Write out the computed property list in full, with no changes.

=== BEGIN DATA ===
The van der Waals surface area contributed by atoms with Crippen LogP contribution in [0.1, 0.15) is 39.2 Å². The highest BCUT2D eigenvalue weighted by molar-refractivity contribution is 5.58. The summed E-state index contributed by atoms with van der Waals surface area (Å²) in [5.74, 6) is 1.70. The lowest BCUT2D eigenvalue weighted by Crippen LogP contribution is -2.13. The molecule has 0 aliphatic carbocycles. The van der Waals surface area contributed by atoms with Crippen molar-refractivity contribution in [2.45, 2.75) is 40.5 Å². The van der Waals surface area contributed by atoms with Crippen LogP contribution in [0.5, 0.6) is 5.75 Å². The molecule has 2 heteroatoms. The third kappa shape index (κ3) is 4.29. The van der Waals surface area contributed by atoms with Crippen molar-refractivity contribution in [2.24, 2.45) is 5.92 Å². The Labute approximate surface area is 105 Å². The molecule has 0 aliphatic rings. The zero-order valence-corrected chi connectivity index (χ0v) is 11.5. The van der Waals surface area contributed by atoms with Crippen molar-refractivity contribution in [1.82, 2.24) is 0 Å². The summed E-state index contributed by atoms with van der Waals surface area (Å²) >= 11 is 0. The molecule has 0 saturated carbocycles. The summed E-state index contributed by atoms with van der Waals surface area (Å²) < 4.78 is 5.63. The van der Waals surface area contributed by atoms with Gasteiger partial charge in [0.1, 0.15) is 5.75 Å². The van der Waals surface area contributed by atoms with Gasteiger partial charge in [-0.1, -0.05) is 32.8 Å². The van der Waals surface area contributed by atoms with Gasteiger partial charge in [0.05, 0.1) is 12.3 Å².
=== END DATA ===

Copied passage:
The van der Waals surface area contributed by atoms with Crippen LogP contribution in [0.1, 0.15) is 39.2 Å². The highest BCUT2D eigenvalue weighted by molar-refractivity contribution is 5.58. The summed E-state index contributed by atoms with van der Waals surface area (Å²) in [5.74, 6) is 1.70. The lowest BCUT2D eigenvalue weighted by Crippen LogP contribution is -2.13. The molecule has 0 aliphatic carbocycles. The van der Waals surface area contributed by atoms with Crippen molar-refractivity contribution in [2.45, 2.75) is 40.5 Å². The van der Waals surface area contributed by atoms with Crippen LogP contribution in [0.5, 0.6) is 5.75 Å². The molecule has 2 heteroatoms. The third kappa shape index (κ3) is 4.29. The van der Waals surface area contributed by atoms with Crippen molar-refractivity contribution in [2.24, 2.45) is 5.92 Å². The Labute approximate surface area is 105 Å². The molecule has 0 aliphatic rings. The zero-order valence-corrected chi connectivity index (χ0v) is 11.5. The van der Waals surface area contributed by atoms with Crippen molar-refractivity contribution in [1.82, 2.24) is 0 Å². The summed E-state index contributed by atoms with van der Waals surface area (Å²) >= 11 is 0. The molecule has 0 saturated carbocycles. The summed E-state index contributed by atoms with van der Waals surface area (Å²) < 4.78 is 5.63. The van der Waals surface area contributed by atoms with Gasteiger partial charge in [0.1, 0.15) is 5.75 Å². The van der Waals surface area contributed by atoms with Gasteiger partial charge in [-0.1, -0.05) is 32.8 Å². The van der Waals surface area contributed by atoms with Gasteiger partial charge in [0.05, 0.1) is 12.3 Å².